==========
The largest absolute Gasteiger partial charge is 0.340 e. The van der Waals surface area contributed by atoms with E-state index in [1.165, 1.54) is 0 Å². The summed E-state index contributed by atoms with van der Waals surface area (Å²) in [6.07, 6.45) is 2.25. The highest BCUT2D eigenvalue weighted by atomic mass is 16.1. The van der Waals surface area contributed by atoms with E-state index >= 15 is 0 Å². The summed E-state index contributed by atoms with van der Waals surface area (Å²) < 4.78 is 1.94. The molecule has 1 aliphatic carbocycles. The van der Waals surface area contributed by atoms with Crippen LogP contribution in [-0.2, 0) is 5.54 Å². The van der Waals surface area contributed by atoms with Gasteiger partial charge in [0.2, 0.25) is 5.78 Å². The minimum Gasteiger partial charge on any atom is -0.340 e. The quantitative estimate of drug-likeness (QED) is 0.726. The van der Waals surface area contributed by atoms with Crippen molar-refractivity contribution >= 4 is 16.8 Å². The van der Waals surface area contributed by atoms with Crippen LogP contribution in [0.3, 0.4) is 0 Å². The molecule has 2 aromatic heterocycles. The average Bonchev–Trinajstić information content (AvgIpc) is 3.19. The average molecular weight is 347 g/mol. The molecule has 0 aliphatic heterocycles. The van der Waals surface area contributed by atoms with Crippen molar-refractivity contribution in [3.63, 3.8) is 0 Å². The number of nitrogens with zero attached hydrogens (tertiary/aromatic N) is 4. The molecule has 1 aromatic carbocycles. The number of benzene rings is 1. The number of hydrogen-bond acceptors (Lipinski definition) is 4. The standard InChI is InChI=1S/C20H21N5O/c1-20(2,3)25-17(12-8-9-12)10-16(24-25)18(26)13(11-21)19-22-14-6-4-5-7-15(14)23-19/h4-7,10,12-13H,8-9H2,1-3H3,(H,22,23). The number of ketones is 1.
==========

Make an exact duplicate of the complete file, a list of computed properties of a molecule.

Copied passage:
The largest absolute Gasteiger partial charge is 0.340 e. The van der Waals surface area contributed by atoms with E-state index in [1.165, 1.54) is 0 Å². The summed E-state index contributed by atoms with van der Waals surface area (Å²) in [6.07, 6.45) is 2.25. The highest BCUT2D eigenvalue weighted by atomic mass is 16.1. The van der Waals surface area contributed by atoms with E-state index >= 15 is 0 Å². The summed E-state index contributed by atoms with van der Waals surface area (Å²) < 4.78 is 1.94. The molecule has 1 aliphatic carbocycles. The van der Waals surface area contributed by atoms with Crippen LogP contribution in [-0.2, 0) is 5.54 Å². The van der Waals surface area contributed by atoms with Gasteiger partial charge in [0.2, 0.25) is 5.78 Å². The minimum Gasteiger partial charge on any atom is -0.340 e. The quantitative estimate of drug-likeness (QED) is 0.726. The van der Waals surface area contributed by atoms with Crippen molar-refractivity contribution >= 4 is 16.8 Å². The van der Waals surface area contributed by atoms with Crippen LogP contribution in [0.3, 0.4) is 0 Å². The molecule has 2 aromatic heterocycles. The average Bonchev–Trinajstić information content (AvgIpc) is 3.19. The average molecular weight is 347 g/mol. The molecule has 0 aliphatic heterocycles. The van der Waals surface area contributed by atoms with Crippen molar-refractivity contribution in [3.63, 3.8) is 0 Å². The number of nitrogens with zero attached hydrogens (tertiary/aromatic N) is 4. The molecule has 1 aromatic carbocycles. The number of benzene rings is 1. The number of hydrogen-bond acceptors (Lipinski definition) is 4. The standard InChI is InChI=1S/C20H21N5O/c1-20(2,3)25-17(12-8-9-12)10-16(24-25)18(26)13(11-21)19-22-14-6-4-5-7-15(14)23-19/h4-7,10,12-13H,8-9H2,1-3H3,(H,22,23). The number of ketones is 1.